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SQLServer Quiz 2012 - Reporting and analytics cannot be achieved without a very good data model at the background

  • Reporting and analytics cannot be achieved without a very good data model at the background. And using Analysis services for reporting requirement is always something very common architecture. But getting data from relational engine and keeping data for analysis upto date is the challenge. What is the concept of Slowly Changing Dimension? And what is a Hybrid Slowly Changing Dimension.

    Posted on 01-31-2012 00:00 |
    InterviewQuestions
    73 · 2% · 775

4  Answers  

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    10

    Dimension is a term in data management and data warehousing that refers to logical groupings of data such as geographical location, customer information, or product information.

    Slowly Changing Dimensions (SCDs) are dimensions that have data that changes slowly, rather than changing on a time-based, regular schedule.

    The Slowly Changing Dimension transformation coordinates the updating and inserting of records in data warehouse dimension tables.

    The Slowly Changing Dimension transformation provides the following functionality for managing slowly changing dimensions:

    • Matching incoming rows with rows in the lookup table to identify new and existing rows.

    • Identifying incoming rows that contain changes when changes are not permitted.

    • Identifying inferred member records that require updating.

    • Identifying incoming rows that contain historical changes that require insertion of new records and the updating of expired records.

    • Detecting incoming rows that contain changes that require the updating of existing records, including expired ones.

    The Slowly Changing Dimension transformation supports four types of changes: changing attribute, historical attribute, fixed attribute, and inferred member.

    • Changing attribute changes overwrite existing records. This kind of change is equivalent to a Type 1 change. The Slowly Changing Dimension transformation directs these rows to an output named Changing Attributes Updates Output.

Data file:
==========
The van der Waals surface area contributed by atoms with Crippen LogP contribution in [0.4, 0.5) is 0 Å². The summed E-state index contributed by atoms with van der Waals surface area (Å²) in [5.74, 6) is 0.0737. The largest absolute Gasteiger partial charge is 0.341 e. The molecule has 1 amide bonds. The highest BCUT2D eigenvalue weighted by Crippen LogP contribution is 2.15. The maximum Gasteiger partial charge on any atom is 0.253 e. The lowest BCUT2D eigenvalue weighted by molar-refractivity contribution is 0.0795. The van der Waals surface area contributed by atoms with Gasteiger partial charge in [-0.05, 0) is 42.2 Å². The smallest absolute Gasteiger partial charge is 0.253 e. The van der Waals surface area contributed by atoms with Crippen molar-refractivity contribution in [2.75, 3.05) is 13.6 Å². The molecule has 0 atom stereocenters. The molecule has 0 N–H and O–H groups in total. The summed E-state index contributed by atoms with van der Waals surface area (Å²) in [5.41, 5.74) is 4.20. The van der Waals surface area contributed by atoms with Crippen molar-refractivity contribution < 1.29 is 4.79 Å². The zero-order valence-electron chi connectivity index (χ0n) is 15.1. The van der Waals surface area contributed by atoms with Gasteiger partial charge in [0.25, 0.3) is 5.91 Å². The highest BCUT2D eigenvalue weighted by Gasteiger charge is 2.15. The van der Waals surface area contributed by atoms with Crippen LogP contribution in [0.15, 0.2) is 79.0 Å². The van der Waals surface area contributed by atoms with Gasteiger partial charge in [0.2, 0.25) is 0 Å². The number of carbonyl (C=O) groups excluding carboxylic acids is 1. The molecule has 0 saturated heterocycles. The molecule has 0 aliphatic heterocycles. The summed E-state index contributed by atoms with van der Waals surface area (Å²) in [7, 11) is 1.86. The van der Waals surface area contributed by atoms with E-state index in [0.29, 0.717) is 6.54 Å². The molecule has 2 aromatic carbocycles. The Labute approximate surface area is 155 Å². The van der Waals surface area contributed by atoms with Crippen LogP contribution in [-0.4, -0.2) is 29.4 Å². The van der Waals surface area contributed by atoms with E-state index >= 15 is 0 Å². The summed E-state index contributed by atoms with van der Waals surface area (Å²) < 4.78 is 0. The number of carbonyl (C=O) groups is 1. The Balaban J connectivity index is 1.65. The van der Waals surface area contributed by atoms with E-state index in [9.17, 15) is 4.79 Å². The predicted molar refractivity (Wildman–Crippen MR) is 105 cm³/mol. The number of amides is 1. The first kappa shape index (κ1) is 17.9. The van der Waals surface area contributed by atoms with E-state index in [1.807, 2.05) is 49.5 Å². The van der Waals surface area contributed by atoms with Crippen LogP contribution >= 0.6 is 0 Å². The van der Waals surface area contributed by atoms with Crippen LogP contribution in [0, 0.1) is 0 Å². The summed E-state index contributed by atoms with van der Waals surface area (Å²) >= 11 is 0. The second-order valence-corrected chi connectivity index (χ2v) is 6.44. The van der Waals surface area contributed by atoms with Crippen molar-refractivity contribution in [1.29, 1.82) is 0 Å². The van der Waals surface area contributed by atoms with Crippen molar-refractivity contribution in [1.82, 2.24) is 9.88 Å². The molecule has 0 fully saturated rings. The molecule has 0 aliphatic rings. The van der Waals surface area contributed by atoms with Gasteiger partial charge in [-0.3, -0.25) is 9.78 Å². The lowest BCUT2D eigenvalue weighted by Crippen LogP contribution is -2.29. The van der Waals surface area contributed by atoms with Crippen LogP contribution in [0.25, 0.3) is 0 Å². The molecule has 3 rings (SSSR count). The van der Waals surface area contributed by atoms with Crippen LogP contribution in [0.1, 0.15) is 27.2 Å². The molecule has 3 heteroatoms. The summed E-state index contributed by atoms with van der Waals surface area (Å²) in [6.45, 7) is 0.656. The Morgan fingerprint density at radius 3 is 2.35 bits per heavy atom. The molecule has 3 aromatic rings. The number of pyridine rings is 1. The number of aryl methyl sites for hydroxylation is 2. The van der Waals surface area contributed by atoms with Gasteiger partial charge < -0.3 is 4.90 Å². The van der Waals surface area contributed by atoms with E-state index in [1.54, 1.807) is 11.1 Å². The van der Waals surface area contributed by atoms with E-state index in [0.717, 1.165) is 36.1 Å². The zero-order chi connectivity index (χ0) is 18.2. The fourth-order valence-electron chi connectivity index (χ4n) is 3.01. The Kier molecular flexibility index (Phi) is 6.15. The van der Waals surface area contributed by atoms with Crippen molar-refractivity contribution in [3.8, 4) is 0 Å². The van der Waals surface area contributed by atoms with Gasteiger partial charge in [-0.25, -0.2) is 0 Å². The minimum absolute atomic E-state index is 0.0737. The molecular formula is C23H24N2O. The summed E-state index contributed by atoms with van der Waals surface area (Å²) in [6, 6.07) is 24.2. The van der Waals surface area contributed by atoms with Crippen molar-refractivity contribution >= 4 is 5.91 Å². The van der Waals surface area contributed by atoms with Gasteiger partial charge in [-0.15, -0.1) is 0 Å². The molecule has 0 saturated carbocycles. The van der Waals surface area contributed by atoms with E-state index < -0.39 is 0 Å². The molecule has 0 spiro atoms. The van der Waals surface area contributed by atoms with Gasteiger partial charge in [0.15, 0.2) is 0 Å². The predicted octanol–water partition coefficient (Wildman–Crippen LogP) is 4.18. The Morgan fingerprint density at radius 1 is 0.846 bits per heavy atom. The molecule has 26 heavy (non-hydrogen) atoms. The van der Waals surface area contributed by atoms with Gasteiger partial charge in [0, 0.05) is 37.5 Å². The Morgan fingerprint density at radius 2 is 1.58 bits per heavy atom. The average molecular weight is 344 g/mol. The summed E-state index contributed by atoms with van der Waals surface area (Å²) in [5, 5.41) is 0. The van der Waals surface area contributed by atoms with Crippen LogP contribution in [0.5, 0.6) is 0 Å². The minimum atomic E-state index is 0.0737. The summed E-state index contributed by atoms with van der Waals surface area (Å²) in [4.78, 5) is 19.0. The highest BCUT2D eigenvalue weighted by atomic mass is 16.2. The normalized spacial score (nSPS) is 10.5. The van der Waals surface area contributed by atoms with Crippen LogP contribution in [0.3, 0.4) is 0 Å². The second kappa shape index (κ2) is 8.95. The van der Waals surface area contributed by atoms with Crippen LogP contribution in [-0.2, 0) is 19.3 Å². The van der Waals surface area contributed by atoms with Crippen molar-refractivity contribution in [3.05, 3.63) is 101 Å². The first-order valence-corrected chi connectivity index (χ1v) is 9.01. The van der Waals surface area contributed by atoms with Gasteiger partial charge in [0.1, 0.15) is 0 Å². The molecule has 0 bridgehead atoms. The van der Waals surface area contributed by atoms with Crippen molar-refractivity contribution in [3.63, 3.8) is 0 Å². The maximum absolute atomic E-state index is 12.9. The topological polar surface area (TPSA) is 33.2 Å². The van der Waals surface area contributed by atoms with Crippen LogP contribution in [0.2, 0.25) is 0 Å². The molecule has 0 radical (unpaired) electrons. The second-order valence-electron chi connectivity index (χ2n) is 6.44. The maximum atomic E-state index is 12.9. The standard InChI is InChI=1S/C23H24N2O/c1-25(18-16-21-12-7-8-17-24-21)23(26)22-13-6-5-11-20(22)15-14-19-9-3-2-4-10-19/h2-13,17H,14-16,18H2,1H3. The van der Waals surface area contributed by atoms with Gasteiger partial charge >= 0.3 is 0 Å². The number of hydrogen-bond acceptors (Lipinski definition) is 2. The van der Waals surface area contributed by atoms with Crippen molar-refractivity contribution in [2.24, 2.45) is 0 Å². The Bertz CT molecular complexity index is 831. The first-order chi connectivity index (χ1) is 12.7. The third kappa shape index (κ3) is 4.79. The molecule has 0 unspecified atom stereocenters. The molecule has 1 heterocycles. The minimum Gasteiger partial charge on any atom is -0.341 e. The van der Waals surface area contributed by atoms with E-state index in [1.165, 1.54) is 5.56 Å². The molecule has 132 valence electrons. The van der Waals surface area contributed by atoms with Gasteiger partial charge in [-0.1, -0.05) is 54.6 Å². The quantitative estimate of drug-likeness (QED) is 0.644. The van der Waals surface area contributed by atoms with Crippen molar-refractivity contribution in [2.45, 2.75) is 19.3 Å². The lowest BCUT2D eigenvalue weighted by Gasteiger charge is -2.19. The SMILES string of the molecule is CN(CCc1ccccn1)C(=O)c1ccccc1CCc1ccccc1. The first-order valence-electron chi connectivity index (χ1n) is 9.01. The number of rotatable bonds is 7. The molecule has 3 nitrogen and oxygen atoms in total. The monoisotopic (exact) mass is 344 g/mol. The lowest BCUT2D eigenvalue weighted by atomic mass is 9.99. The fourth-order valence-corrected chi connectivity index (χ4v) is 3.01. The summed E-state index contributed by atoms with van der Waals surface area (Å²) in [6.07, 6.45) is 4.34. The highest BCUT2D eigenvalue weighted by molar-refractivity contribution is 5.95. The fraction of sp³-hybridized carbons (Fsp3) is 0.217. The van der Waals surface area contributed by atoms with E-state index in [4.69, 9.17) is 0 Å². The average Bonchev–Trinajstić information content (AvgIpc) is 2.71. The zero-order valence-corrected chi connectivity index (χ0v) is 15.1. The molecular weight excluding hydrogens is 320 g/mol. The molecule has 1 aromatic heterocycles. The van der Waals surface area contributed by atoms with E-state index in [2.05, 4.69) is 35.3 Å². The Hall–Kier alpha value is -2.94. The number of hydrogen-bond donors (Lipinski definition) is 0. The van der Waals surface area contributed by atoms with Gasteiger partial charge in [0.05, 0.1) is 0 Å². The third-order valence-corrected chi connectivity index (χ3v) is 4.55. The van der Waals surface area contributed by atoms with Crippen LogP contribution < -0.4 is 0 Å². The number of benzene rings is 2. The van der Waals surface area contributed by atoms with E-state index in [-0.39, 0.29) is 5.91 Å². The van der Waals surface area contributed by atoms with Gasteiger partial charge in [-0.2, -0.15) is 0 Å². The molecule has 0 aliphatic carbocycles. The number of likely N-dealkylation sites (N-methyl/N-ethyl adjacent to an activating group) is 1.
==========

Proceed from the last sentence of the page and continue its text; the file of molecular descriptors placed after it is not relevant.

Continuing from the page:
• Historical attribute changes create new records instead of updating existing ones. The only change that is permitted in an existing record is an update to a column that indicates whether the record is current or expired. This kind of change is equivalent to a Type 2 change. The Slowly Changing Dimension transformation directs these rows to two outputs: Historical Attribute Inserts Output and New Output.

    • Fixed attribute changes indicate the column value must not change. The Slowly Changing Dimension transformation detects changes and can direct the rows with changes to an output named Fixed Attribute Output.

    • Inferred member indicates that the row is an inferred member record in the dimension table. An inferred member exists when a fact table references a dimension member that is not yet loaded. A minimal inferred-member record is created in anticipation of relevant dimension data, which is provided in a subsequent loading of the dimension data.The Slowly Changing Dimension transformation directs these rows to an output named Inferred Member Updates. When data for the inferred member is loaded, you can update the existing record rather than create a new one.


    EXAMPLE WITH DETAIL EXPLATNATION TO UNDESTAND THE CONCEPT

    Please consider following example.............

    Yogesh is a customer with ABC Inc. he first lived in Mumbai,Maharastra. So, the original entry in the customer lookup table has the following record:

    Customer Key Name State
    1001 Yogesh Mumbai,Maharastra

    At a later date, he moved to Pune,Maharastra on January, 2003. How should ABC Inc. now modify its customer table to reflect this change? This is the "Slowly Changing Dimension" problem.

    There are in general three ways to solve this type of problem, and they are categorized as follows:

    Type 1: The new record replaces the original record. No trace of the old record exists.

    Type 2: A new record is added into the customer dimension table. Therefore, the customer is treated essentially as two people.

    Type 3: The original record is modified to reflect the change.


    We next take a look at each of the scenarios and how the data model and the data looks like for each of them. Finally, we compare and contrast among the three alternatives.

    In Type 1 Slowly Changing Dimension, the new information simply overwrites the original information. In other words, no history is kept.

    In our example, recall we originally have the following table:

    Customer Key Name State
    1001 Yogesh Mumbai,Maharastra

    After Christina moved from Illinois to California, the new information replaces the new record, and we have the following table:

    Customer Key Name State
    1001 Yogesh Pune,Maharastra

    Advantages: - This is the easiest way to handle the Slowly Changing Dimension problem, since there is no need to keep track of the old information.

    Disadvantages: - All history is lost. By applying this methodology, it is not possible to trace back in history. For example, in this case, the company would not be able to know that Yogesh lived in Mumbai,Maharastra before.